As the lift arrived at the third floor, Beatrice and Carmela stopped talking and quietly worked in unison to push open and close the lift door and cage, then headed to the front desk, where the factory office assistant, Glenda, clocked their cards. ‘Good morning, girls!’ said Glenda brightly, as she looked up from her desk filled with employee cards. ‘How are we today?’ she asked without encouraging any reply. She turned the wheel on her stamp to match the time on the wall clock, stamped the cards at 7:30 and then turned the cards over to them to sign.
Their time for sharing had ended and their work time had started. Each woman signed her card, moving quickly past the desk to the recessed doorway that lead to the factory entrance and walked past the cutting and finishing tables. As ever, the factory was brightly lit with hanging fluorescent lights and it was hard to tell what time it was or what the weather was doing outside. Work had started some time ago for others in the factory. The cutters were laying paper patterns on the multiple layers of cloth laid earlier on the long cutting tables, and the three women on the overlock machines, whose work was essential to preparing the pieces that would be bundled up for the plain-stitch machinists, had fabrics flying out from under the feet of their machines. Every morning, the overlockers buzzed out a frantic mechanical concert in a high-pitched thrum that set the tone and tempo for the seamstresses arriving later, to the tune of ‘sit down quick and get to work now’. All the seamstresses had arrived by now: a couple of seamstresses had already started their machines; others were untying their bundles of fabric to work out what had to be done and a few more were in the women’s change room. Some were intensely focused on their work, while others called out a greeting, gave a smile, or made a wolf-whistle to Beatrice and Carmela as they walked along the outside aisle of the plain-stitch machines, towards the change room. Here they changed into comfortable work shoes and their own personally made dust-coats, locked their handbags in their lockers and then went to their designated machines.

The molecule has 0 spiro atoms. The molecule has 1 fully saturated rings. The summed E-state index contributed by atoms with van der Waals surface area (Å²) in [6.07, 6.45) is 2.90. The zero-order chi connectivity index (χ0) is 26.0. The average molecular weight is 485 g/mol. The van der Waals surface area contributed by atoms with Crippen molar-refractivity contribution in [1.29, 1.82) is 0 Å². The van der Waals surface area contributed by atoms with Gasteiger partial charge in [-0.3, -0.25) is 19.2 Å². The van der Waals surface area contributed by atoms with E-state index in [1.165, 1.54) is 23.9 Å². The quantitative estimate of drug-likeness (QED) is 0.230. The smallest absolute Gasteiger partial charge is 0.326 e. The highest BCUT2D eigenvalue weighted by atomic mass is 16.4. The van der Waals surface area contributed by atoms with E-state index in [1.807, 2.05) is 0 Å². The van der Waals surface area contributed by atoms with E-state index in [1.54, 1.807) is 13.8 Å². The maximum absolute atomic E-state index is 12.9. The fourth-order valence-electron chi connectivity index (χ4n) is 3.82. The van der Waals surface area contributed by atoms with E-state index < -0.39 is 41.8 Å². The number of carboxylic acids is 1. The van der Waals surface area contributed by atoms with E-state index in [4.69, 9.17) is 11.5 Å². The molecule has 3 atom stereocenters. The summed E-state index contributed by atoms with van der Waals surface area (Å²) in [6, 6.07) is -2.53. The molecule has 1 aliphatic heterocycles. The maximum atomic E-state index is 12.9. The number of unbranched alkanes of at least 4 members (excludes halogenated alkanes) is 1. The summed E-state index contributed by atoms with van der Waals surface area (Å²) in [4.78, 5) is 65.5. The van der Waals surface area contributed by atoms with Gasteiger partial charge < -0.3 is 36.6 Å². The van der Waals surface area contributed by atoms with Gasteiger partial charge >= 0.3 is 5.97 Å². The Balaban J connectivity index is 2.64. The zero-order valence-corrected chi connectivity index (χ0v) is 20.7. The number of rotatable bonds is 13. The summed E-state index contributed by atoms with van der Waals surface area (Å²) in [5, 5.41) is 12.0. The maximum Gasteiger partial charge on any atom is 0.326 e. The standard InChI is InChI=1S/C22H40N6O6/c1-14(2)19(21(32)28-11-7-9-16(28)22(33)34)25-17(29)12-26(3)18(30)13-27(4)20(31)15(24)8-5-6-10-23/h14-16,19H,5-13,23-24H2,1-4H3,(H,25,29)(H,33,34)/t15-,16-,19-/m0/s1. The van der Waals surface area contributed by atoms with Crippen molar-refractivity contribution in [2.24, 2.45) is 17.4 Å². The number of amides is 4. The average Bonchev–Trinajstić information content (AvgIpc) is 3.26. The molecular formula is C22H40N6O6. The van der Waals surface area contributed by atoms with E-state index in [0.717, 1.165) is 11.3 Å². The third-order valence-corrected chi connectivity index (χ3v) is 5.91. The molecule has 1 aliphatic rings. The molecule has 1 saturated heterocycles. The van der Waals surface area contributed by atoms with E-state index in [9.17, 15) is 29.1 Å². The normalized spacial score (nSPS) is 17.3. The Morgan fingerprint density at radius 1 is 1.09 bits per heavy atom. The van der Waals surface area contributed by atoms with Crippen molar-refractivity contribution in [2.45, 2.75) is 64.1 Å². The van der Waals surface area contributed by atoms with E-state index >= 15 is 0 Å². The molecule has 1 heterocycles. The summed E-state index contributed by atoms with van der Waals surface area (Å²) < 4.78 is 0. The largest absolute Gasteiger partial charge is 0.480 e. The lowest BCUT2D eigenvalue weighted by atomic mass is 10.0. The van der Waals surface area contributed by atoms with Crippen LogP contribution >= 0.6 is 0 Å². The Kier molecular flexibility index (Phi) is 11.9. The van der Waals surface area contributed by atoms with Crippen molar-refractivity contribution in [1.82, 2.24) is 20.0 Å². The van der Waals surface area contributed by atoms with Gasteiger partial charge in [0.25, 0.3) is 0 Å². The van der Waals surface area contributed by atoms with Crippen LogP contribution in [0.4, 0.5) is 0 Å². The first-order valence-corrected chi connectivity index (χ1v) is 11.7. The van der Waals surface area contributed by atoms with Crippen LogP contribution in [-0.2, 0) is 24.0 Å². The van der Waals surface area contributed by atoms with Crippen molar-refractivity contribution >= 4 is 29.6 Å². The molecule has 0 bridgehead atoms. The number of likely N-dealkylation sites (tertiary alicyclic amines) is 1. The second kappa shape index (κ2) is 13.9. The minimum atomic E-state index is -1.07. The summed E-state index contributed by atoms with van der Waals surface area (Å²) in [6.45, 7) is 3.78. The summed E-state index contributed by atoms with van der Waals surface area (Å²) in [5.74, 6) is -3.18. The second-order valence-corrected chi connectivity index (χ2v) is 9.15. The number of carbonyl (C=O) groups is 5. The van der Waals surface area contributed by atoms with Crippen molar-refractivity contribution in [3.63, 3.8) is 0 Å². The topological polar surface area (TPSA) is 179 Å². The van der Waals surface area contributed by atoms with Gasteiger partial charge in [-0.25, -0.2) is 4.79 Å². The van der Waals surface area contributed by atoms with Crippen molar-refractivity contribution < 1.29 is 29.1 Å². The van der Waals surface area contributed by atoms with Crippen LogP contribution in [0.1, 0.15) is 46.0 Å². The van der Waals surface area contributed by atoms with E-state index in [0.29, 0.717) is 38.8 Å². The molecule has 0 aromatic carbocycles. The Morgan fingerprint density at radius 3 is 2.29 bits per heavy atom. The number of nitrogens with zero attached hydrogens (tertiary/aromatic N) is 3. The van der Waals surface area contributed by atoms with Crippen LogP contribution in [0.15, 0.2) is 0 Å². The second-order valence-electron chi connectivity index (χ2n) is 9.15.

The first task there was to reach into the calico bag suspended on a metal frame next to their machine. This was where the forelady or one of the cutters dumped the bundles of cut fabric tied with a remnant – the piecework that constituted the daily labour for the seamstresses and their livelihood. Although Beatrice sat directly in front of Carmela, they would have no more to say to each other until the lunch siren rang, when they would congregate in the lunchroom. Even then, they may not return to any intimate conversation. On any given day, there were at least thirty others there. At least half of all the seamstresses were Italians, with only a sprinkling of Australian and other nationalities, and there were an even smaller number of men – the cutters, machine technicians or the owner-managers. In the lunchroom, speaking anything other than English was frowned on. If the women had a confidence to share, they would go to the toilets, while smoking, standing against a hand basin, or sitting on the two-person wooden bench in there. Or they would wait until the end-of-day siren, speaking sotto voce in the change room and beyond into the lift, perhaps extending the conversation outside, to the tram stop or station, sometimes cackling with humour and enjoyment, sometimes weeping and whispering in a cracked voice.
2 thoughts on “Factory friends”
Rosaria, you have a gift to tell stories. I like it, it even made me drop a tear or two when reading how Beatrice and her family had to leave their country. I like how you describe the way certain things were in those times, like the tram with a conductor or the way lo look for work or the lift. However I’m not too convinced about Beatrice ‘s name. Thank you for sharing.
Thanks Vero, I appreciate your comments. Beatrice is a very traditional name from Tuscany, which was one of my criteria for choosing names… But You may be right. I’ll keep thinking on this! Thank you again